Rob Borsato with thanks to Marjorie Harris
Growing a Local Food Movement in the Cariboo
It was the “back to the land” movement of the late ‘60s and early ‘70s that nudged, on separate paths, Cathie Allen and Rob Borsato to the Cariboo. Together, in 1985 they purchased 105 acres of mostly timbered bench land above the Fraser River about 45 kilometres north of Williams Lake.
Immediately, they were captivated by the dramatic vistas, the arid climate, the light, silty soils, the bunchgrass hillsides, the open Douglas fir forests laced with juniper and sage, and Mackin Creek itself, which cut a deep swath through the middle of the property as it tumbled aggressively to the Fraser.
“Like any couple starting out with a piece of raw land, we were swamped with priorities—shelter and fences for animals, shelter for us, breaking some land, and, most challenging of all, developing irrigation and domestic water”, recalls Rob. Getting water up from the creek, a full 100 metres below, proved to be the biggest obstacle, especially since electricity was still several kilometres down the road. “Initially, we used a hydraulic ram, which harnesses the power of a large flow of falling water to push a smaller volume up hill. With some engineering, a fair amount of infrastructure, and a lot of tinkering, it served us well for a few years, until our farm needs outgrew the capacity of the pump.” “By then”, adds Cathie, “we had saved up the money to put in a permanent gravity feed system, with over a kilometre of buried pipe. It still works beautifully.”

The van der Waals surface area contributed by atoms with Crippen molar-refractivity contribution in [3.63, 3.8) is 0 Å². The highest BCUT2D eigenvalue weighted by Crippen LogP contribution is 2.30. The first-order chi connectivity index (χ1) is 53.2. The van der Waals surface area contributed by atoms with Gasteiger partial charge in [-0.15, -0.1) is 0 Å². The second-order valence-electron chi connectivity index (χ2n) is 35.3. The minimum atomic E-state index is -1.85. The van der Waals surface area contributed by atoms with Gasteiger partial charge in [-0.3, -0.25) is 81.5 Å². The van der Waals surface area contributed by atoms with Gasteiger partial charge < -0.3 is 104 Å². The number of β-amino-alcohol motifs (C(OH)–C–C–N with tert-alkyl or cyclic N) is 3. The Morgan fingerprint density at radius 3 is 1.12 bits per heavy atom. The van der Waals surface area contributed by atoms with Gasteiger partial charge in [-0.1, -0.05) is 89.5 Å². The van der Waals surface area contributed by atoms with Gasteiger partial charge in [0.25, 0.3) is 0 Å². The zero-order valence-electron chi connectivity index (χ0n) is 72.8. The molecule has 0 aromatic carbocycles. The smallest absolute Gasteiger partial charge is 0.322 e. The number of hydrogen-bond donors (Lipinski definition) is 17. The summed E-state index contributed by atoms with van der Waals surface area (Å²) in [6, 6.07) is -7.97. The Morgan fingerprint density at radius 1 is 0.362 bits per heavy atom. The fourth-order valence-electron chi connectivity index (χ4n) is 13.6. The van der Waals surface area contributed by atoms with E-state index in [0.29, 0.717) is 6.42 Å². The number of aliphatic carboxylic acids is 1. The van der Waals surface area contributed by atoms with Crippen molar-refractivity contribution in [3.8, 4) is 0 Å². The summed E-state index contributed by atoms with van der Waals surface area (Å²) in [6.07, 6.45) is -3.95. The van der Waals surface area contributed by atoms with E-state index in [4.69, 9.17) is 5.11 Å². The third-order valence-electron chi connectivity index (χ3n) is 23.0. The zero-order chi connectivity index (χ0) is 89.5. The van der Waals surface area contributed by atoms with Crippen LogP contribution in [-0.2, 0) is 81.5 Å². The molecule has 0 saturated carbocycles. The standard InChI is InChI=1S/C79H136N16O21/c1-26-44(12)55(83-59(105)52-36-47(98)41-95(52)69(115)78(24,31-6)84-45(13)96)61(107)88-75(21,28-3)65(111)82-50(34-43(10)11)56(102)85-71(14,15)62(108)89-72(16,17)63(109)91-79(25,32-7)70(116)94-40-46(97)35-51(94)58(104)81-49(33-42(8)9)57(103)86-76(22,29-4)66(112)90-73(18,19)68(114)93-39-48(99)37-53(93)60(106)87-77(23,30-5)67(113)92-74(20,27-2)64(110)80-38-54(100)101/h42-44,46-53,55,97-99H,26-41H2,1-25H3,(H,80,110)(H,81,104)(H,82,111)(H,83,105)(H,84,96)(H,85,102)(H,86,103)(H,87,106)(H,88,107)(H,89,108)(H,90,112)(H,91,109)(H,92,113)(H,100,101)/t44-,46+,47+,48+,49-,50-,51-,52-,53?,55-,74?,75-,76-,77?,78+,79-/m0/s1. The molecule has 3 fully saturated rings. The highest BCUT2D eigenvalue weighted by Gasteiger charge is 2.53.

During those early years, Rob continued to work as a horse logger, living away at camp all week, farming on weekends, and taking full advantage of spring “break up” to do the farm field work. To initially break the land, they used four big horses (black Percherons) and a heavy duty, single-bottom breaking plough. “It took two of us, one on the plough handles and the other driving the horses, and it was always exciting. We broke an additional half acre each season, for 10 years or so. We broke a lot of other stuff, too”, he quipped.
Rob hasn’t horse logged for over a decade now, but still uses the horses to do the heavy work on the farm, including all the discing, compost spreading, any ploughing, harrowing, planting and hilling potatoes, all the cultivating between rows and beds, and getting firewood for home and the greenhouse boiler. “For us, with a five acre organic garden, the horses are a perfect fit: not only do they supply the essential components of soil fertility, but they do the heavy lifting, and they provide for me an enjoyment that is very personal and enriching, even on bad days.”
Cathie worked off farm as a draught person prior to the birth of their son, Joe; she added the role of teacher when they elected to home school him. And, not unlike other farm-raised kids, Joe played a significant role on the farm for most of his youth, even coming home to work summers during undergraduate years. “We were so lucky to be able to have all that extra time with him, especially in light of the fact that the farming lifestyle can be so demanding”, reflects Cathie.
‘Demanding’ might well be a classic understatement, especially in those developmental years on the farm. “We quickly came to realize that the challenges were bigger than we were”, recalls Cathie, “and only by working cooperatively with others would we all have a chance of success”. The challenges lay not only with learning how to grow food, but how to market it as well. On this front, there was no infrastructure in place, no local farmers’ market, little awareness of local food, no talk of CSAs, no organic certification.